Philo-Semitic Violence: Poland’s Jewish Past in New Polish Narratives addresses the growing popularity of philo-Semitic violence in Poland between the 2000 revelation of Polish participation in the Holocaust and the 2015 authoritarian turn. Janicka and Zukowski examine phenomena termed a “new opening in Polish-Jewish relations,” which stems from sociocultural change and the posthumous inclusion of those subjected to anti-Semitic violence. The authors investigate the terms and conditions of this inclusion whose object is an imagined collective Jewish figure.
Different creators and media, same friendly intentions, same warm reception beyond class and political cleavages, regardless of gender and age. The made-to-measure Jewish figure confirms and legitimizes the majority narrative – especially about Polish stances and behaviors during the Holocaust. Enabled by this, philo-Semitic feelings indulge the dominant group in Baudrillard’s retrospective hallucinations. The consequence: aggression toward anyone who dares to interrupt the narcissistic self-staging.
This book exposes the Polish ethnoreligious identity regime that privileges the concern for the collective image over reality. The authors’ inquiry shows how patterns of exclusion and violence are reproduced when anti-Semitism – with its Christian sources and community-building function – is not openly problematized, reassessed, and rejected in light of its consequences and the basic principle of equal rights.
Elżbieta Janicka is associate professor in the department of nationality studies at the Institute of Slavic Studies at the Polish Academy of Sciences.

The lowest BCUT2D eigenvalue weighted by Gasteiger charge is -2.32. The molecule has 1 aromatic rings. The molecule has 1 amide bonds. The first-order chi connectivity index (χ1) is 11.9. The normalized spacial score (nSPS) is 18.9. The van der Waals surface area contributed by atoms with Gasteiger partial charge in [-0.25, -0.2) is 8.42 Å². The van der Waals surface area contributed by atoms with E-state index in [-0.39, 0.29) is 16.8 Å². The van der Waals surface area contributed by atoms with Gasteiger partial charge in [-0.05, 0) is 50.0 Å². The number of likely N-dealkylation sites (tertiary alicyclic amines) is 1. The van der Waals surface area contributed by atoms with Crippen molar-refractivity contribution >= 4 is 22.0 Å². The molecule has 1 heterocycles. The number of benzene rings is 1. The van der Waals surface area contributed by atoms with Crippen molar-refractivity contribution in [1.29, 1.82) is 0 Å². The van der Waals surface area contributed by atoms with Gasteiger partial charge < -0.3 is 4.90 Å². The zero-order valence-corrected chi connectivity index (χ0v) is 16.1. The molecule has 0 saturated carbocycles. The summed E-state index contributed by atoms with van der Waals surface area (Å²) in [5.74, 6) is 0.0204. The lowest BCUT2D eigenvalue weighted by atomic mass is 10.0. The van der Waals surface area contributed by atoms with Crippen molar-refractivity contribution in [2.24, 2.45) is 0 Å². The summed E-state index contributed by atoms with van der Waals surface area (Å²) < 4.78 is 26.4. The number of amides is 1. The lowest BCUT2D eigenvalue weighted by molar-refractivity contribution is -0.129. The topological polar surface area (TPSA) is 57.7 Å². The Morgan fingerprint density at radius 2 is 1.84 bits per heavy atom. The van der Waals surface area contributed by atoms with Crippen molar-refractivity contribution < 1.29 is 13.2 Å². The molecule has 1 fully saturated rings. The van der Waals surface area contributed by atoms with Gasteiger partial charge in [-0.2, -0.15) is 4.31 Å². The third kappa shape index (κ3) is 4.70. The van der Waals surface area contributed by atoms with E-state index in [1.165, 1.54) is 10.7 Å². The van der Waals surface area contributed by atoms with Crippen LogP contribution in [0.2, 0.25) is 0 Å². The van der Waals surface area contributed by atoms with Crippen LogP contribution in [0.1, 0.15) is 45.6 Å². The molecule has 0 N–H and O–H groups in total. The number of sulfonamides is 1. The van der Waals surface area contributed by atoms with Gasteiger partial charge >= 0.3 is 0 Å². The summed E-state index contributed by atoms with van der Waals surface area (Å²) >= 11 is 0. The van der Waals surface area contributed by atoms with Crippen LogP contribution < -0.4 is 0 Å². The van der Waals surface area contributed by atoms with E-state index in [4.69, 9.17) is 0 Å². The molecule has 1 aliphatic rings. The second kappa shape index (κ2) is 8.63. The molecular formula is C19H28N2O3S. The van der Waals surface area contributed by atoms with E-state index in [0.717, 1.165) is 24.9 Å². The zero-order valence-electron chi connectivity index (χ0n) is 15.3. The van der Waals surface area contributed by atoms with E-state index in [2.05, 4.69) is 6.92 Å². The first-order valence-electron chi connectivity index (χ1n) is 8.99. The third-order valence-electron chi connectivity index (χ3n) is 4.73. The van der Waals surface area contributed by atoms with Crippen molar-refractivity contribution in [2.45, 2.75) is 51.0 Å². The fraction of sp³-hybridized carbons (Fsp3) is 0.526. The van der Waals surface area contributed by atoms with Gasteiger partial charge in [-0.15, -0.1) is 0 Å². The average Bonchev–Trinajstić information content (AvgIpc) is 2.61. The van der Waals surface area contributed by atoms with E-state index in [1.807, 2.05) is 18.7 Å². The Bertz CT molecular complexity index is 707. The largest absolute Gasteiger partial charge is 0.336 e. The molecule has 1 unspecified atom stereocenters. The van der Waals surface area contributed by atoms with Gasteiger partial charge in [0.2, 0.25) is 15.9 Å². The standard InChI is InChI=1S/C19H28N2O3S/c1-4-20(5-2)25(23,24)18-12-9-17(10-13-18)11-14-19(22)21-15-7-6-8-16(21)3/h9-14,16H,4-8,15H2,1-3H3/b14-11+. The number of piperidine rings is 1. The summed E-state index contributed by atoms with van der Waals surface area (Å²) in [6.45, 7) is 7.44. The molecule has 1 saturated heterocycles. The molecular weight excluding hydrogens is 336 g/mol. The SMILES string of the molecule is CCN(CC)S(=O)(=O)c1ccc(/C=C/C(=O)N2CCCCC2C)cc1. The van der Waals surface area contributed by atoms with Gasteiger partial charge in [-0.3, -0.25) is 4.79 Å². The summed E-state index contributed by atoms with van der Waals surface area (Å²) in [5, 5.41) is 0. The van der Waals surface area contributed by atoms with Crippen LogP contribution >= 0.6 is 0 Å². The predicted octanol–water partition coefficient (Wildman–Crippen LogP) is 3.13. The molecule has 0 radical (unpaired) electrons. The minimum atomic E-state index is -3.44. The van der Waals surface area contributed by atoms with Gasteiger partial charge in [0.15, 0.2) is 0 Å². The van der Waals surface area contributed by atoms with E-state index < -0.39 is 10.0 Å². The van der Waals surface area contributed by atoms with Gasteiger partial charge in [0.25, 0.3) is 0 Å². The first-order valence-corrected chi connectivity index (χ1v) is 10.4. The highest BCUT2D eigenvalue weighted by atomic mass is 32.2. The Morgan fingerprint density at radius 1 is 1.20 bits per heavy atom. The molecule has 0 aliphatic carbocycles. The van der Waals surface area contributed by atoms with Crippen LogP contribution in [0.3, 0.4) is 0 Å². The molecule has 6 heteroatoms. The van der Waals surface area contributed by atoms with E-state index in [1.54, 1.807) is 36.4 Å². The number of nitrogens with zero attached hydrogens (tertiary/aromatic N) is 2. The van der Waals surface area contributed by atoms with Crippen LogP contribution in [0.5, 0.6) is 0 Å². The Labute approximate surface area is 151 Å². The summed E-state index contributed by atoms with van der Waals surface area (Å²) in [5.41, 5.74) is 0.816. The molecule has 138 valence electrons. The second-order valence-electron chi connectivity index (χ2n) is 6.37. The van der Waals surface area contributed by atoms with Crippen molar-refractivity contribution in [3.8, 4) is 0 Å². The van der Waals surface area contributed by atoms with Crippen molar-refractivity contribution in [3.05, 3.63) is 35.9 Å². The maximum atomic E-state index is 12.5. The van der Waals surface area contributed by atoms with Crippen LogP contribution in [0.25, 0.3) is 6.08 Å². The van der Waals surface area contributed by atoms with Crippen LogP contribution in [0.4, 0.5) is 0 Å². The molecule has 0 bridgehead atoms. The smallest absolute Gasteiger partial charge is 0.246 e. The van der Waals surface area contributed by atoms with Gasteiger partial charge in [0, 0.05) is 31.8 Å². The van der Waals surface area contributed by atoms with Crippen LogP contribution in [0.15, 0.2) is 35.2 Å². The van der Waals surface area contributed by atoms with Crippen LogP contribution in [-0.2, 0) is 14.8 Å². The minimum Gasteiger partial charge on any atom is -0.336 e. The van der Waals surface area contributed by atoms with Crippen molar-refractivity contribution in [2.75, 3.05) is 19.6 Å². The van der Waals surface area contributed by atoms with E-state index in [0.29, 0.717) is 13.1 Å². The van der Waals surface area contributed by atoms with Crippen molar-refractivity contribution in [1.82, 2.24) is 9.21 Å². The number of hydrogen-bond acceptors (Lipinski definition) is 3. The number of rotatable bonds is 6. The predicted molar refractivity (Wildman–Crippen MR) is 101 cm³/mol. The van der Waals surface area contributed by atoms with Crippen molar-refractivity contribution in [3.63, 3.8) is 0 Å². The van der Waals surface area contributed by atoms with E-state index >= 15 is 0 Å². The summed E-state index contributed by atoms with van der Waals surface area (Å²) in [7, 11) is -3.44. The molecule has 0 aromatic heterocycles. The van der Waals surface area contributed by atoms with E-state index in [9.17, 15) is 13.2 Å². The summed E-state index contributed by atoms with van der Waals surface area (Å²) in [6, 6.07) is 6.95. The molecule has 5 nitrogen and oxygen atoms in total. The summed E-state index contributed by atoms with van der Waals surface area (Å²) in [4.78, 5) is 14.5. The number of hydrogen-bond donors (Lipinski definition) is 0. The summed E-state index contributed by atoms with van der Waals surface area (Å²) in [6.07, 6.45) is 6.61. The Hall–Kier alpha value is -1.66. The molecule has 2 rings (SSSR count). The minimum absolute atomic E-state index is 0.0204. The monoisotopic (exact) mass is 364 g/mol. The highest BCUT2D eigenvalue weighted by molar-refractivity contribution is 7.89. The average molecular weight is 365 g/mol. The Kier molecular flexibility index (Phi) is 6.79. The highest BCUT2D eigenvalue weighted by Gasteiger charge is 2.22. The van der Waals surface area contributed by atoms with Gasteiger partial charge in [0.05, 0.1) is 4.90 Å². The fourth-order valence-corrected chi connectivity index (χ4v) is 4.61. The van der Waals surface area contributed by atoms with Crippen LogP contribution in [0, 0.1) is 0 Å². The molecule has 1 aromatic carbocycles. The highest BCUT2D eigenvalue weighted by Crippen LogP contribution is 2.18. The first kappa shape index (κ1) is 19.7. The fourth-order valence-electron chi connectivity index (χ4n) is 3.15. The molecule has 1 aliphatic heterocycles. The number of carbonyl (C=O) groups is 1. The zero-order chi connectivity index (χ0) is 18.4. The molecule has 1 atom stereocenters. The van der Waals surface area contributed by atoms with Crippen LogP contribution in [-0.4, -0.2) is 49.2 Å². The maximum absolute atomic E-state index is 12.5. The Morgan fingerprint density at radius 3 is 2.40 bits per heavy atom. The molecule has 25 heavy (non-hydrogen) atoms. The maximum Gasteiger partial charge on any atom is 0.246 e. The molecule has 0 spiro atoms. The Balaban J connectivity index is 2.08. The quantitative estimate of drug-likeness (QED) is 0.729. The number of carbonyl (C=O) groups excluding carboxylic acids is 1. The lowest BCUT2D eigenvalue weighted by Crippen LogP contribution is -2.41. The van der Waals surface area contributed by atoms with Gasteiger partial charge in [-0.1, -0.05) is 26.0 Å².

Tomasz Żukowski is professor of modern Polish literature and culture at the Institute of Literary Research at the Polish Academy of Sciences.
Introduction: Philo-Semitic Violence
Elżbieta Janicka, Tomasz Żukowski
Chapter I: Interception of a Document: Po-lin by Jolanta Dylewska (2008)
Chapter II: Correction of the Reality: Reenacting the Destruction of the Będzin Ghetto (2010)
Chapter III: The Object and Subject of Nostalgia: I Miss You, Jew and The Burning Barn by Rafał Betlejewski (2010)
Chapter IV: Purification through Separation: The Commemoration of the Warsaw Ghetto Bridge
Chapter V: A Freudian Slip: The Keret House at Żelazna Street in Warsaw (2012)
A wonderful and original book by two of the most gifted Poland's cultural critics.
In a time when a truthful Holocaust history and memory is under assault in Poland, Philo-Semitic Violence: Poland's Jewish Past in New Polish Narratives is a fundamental contribution to scholarship as well as to public discussions of these topics. Most importantly, it reminds us of the essential ethical element in historical writing and memory.
Philosemitic Violence presents an entirely original and brilliant examination of contemporary Polish antisemitism through the multiple lenses of literature, film, architecture, public space and public discourse—through the “mentality” or consciousness of Poland’s endless recital of its historic victimhood, its virtue, goodness and truth. It reveals and analyzes the self-justifying consciousness that propels the good intentions of the Polish majority toward its Jewish minority, on the one hand, while violating the dignity and humanity of this minority, on the other, whereby praising Jews, helping Jews, working for the benefit of Jews is a central element in the violence done to the humanity of Jews, to their concrete, historical memory and authentic historical experience. Much like racist attitudes in the American South that enabled Whites to treat Blacks fairly, look after their families and their needs as long as they remained “good” Blacks, as long as they did not stray out of the safe and demeaning stereotypes that denied them essential personhood, contemporary philosemitic violence in Poland, among Poles, offers Jews a friendly face and a friendly hand as long as Jews know their place and make no demands that threaten the master narrative of Polish society. Philosemitic Violence is a major and original contribution to current debates over Polish antisemitism and the future of Jewish life in Poland.